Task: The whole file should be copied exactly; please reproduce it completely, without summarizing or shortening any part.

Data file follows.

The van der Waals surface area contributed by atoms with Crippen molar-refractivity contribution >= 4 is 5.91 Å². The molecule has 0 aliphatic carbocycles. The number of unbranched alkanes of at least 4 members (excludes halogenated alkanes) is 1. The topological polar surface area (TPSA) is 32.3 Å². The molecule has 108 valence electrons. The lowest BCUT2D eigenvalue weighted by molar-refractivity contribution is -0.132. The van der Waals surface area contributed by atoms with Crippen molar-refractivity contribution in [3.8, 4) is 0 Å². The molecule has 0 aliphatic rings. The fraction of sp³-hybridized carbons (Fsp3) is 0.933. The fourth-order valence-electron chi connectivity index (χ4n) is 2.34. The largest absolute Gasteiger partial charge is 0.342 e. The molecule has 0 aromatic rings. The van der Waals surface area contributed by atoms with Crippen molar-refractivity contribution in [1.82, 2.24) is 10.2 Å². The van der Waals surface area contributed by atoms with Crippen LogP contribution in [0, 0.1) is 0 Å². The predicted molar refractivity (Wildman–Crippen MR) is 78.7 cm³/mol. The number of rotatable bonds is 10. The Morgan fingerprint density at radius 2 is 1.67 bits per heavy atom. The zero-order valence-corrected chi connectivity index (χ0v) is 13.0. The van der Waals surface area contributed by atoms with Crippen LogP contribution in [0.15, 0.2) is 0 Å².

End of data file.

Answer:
The van der Waals surface area contributed by atoms with Crippen molar-refractivity contribution >= 4 is 5.91 Å². The molecule has 0 aliphatic carbocycles. The number of unbranched alkanes of at least 4 members (excludes halogenated alkanes) is 1. The topological polar surface area (TPSA) is 32.3 Å². The molecule has 108 valence electrons. The lowest BCUT2D eigenvalue weighted by molar-refractivity contribution is -0.132. The van der Waals surface area contributed by atoms with Crippen molar-refractivity contribution in [3.8, 4) is 0 Å². The molecule has 0 aliphatic rings. The fraction of sp³-hybridized carbons (Fsp3) is 0.933. The fourth-order valence-electron chi connectivity index (χ4n) is 2.34. The largest absolute Gasteiger partial charge is 0.342 e. The molecule has 0 aromatic rings. The van der Waals surface area contributed by atoms with Crippen molar-refractivity contribution in [1.82, 2.24) is 10.2 Å². The van der Waals surface area contributed by atoms with Crippen LogP contribution in [0, 0.1) is 0 Å². The predicted molar refractivity (Wildman–Crippen MR) is 78.7 cm³/mol. The number of rotatable bonds is 10. The Morgan fingerprint density at radius 2 is 1.67 bits per heavy atom. The zero-order valence-corrected chi connectivity index (χ0v) is 13.0. The van der Waals surface area contributed by atoms with Crippen LogP contribution in [0.15, 0.2) is 0 Å².